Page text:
This is why we commend the private citizen who has taken up this matter at the Supreme Court seeking the interpretation of relevant constitutional provisions with respect to religious discrimination Muslims face. While we commend such initiative, we think that the issues still deserves further attention by all political parties contesting this year’s elections. Our position is informed by a number of reasons.
- First, the directives from the president through the ministries of Education and Health to educational and public health institutions for students and health workers to be given the freedom to worship and manifest their religious beliefs has gone largely unheeded. Many health institutions still bar female workers from using the veil at work while some public second cycle institutions still enforce compulsory church service on Muslim students or deny them the chance to observe Islamic worship.
- Second, the directive was not comprehensive enough, as it only covered public institutions. Thus even if it were heeded, it would not guarantee and protect the rights of Muslims in the private sector, especially those in financial institutions.
- Third, the outcome of the pending case at the Supreme Court of the Republic will not necessarily bring an end to the discrimination Muslims face. While COMOG expects a favourable verdict, our experience with recent Supreme Court judgments on crucial matters shows that court verdicts do not automatically immediately result in changes to the reality on the ground.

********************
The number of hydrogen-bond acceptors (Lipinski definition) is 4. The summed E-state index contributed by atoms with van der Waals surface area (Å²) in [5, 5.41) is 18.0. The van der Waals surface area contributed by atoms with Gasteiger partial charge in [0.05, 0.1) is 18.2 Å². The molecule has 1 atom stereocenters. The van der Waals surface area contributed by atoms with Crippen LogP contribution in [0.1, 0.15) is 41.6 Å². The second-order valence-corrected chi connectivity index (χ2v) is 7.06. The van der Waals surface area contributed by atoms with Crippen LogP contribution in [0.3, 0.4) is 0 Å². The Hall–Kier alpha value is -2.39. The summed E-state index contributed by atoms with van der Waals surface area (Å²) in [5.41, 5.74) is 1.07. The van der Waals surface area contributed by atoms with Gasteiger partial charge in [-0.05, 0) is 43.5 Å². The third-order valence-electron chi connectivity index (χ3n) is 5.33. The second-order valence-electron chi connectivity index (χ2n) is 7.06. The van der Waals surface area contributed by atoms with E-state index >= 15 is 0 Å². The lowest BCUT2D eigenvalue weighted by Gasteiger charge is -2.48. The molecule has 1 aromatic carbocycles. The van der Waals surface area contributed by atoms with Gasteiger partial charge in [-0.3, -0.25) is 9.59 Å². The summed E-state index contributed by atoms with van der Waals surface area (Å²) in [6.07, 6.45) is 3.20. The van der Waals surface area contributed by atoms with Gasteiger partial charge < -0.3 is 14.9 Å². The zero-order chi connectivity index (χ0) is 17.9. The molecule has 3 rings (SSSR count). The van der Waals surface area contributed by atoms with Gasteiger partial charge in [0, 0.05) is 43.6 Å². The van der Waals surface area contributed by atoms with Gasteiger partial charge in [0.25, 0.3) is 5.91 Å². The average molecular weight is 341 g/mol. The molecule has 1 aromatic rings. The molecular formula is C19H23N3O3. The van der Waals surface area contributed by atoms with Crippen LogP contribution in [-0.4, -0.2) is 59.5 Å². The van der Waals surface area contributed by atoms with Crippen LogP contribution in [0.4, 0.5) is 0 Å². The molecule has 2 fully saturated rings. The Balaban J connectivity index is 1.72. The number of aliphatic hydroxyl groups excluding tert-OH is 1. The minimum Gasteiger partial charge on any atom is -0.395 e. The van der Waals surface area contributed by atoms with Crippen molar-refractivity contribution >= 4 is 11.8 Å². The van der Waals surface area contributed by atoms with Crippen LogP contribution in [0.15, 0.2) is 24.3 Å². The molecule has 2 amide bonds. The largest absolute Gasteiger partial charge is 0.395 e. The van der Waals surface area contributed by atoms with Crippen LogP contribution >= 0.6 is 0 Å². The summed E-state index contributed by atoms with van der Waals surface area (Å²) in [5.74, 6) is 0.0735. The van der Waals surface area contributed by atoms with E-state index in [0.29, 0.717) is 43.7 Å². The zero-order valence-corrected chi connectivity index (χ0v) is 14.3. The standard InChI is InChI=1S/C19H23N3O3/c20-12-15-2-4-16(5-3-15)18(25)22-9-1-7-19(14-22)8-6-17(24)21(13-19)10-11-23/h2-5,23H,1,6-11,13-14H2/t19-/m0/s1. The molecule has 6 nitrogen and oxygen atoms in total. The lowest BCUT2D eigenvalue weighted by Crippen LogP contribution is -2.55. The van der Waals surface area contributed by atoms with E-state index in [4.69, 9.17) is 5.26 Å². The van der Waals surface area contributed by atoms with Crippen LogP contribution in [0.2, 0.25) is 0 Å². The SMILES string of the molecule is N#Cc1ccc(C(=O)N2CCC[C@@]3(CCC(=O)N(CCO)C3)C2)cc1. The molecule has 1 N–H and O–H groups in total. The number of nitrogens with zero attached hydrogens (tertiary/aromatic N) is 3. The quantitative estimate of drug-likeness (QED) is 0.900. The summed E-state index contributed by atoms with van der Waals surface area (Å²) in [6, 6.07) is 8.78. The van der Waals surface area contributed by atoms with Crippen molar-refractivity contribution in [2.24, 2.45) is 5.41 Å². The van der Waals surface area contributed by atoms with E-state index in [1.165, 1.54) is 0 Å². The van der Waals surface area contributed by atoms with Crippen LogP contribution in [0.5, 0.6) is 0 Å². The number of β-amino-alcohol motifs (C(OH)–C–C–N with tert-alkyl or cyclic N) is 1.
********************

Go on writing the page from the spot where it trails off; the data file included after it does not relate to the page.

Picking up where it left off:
We believe that the real change will come with constant inter-religious dialogue, education and a concerted effort on the part of the government of the day to enforce relevant provisions of the constitution of Ghana on the rights and freedoms of people of all religious persuasions. This is why COMOG insists that all political parties contesting this year’s election publicly state what measures they will put in place to achieve this, when given the mandate to rule the country.
Hajj management and statutory locus of government control on Hajj
Of the five pillars of Islam, the only one that requires mandatory external travel and engagement with foreign authorities is the Hajj. Due to this uniqueness, a lot of preparations and expertise are always needed for its proper execution. Sadly, much of the challenges Ghanaian Muslims have faced over the decades have stemmed from mismanagement and half-hearted commitment on the part of many stakeholders. Compared with pilgrims from other parts of the world, Ghanaian pilgrims get much less than what they pay for, especially with regards to the facilities and logistic on accommodation and transportation available to them in the Kingdom of Saudi Arabia and shipping of their goods back to Ghana. Also lack of accountability and transparency of the operation of hajj over the years now has been issue of concern to the muslim community.